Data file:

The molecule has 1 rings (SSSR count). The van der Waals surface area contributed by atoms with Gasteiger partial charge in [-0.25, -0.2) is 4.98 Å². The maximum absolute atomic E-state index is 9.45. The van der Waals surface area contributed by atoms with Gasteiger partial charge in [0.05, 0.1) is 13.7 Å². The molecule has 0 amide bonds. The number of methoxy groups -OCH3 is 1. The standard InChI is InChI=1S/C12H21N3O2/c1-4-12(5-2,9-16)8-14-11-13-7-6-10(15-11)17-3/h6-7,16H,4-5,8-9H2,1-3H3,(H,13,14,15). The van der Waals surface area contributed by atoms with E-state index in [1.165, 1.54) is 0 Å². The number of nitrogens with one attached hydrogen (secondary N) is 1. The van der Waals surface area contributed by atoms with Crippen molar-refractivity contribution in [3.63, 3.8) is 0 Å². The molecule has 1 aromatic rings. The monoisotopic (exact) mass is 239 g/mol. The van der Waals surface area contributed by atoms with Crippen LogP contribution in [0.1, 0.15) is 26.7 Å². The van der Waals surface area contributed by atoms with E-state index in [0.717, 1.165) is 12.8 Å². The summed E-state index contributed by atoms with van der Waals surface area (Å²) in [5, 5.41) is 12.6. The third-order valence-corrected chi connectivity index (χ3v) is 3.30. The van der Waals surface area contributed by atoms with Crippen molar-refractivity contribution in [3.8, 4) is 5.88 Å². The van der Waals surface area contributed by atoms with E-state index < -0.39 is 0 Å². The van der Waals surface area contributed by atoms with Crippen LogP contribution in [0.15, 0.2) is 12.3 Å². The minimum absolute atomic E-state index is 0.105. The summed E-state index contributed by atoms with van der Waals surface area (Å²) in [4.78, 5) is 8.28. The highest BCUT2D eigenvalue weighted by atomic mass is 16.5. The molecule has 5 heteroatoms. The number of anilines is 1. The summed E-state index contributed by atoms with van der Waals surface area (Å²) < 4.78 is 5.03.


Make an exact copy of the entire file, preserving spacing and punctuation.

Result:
The molecule has 1 rings (SSSR count). The van der Waals surface area contributed by atoms with Gasteiger partial charge in [-0.25, -0.2) is 4.98 Å². The maximum absolute atomic E-state index is 9.45. The van der Waals surface area contributed by atoms with Gasteiger partial charge in [0.05, 0.1) is 13.7 Å². The molecule has 0 amide bonds. The number of methoxy groups -OCH3 is 1. The standard InChI is InChI=1S/C12H21N3O2/c1-4-12(5-2,9-16)8-14-11-13-7-6-10(15-11)17-3/h6-7,16H,4-5,8-9H2,1-3H3,(H,13,14,15). The van der Waals surface area contributed by atoms with E-state index in [1.165, 1.54) is 0 Å². The number of nitrogens with one attached hydrogen (secondary N) is 1. The van der Waals surface area contributed by atoms with Crippen molar-refractivity contribution in [3.63, 3.8) is 0 Å². The molecule has 1 aromatic rings. The monoisotopic (exact) mass is 239 g/mol. The van der Waals surface area contributed by atoms with Crippen LogP contribution in [0.1, 0.15) is 26.7 Å². The van der Waals surface area contributed by atoms with E-state index in [0.717, 1.165) is 12.8 Å². The summed E-state index contributed by atoms with van der Waals surface area (Å²) in [5, 5.41) is 12.6. The third-order valence-corrected chi connectivity index (χ3v) is 3.30. The van der Waals surface area contributed by atoms with Crippen molar-refractivity contribution in [3.8, 4) is 5.88 Å². The van der Waals surface area contributed by atoms with E-state index < -0.39 is 0 Å². The van der Waals surface area contributed by atoms with Crippen LogP contribution in [0.15, 0.2) is 12.3 Å². The minimum absolute atomic E-state index is 0.105. The summed E-state index contributed by atoms with van der Waals surface area (Å²) in [4.78, 5) is 8.28. The highest BCUT2D eigenvalue weighted by atomic mass is 16.5. The molecule has 5 heteroatoms. The number of anilines is 1. The summed E-state index contributed by atoms with van der Waals surface area (Å²) < 4.78 is 5.03.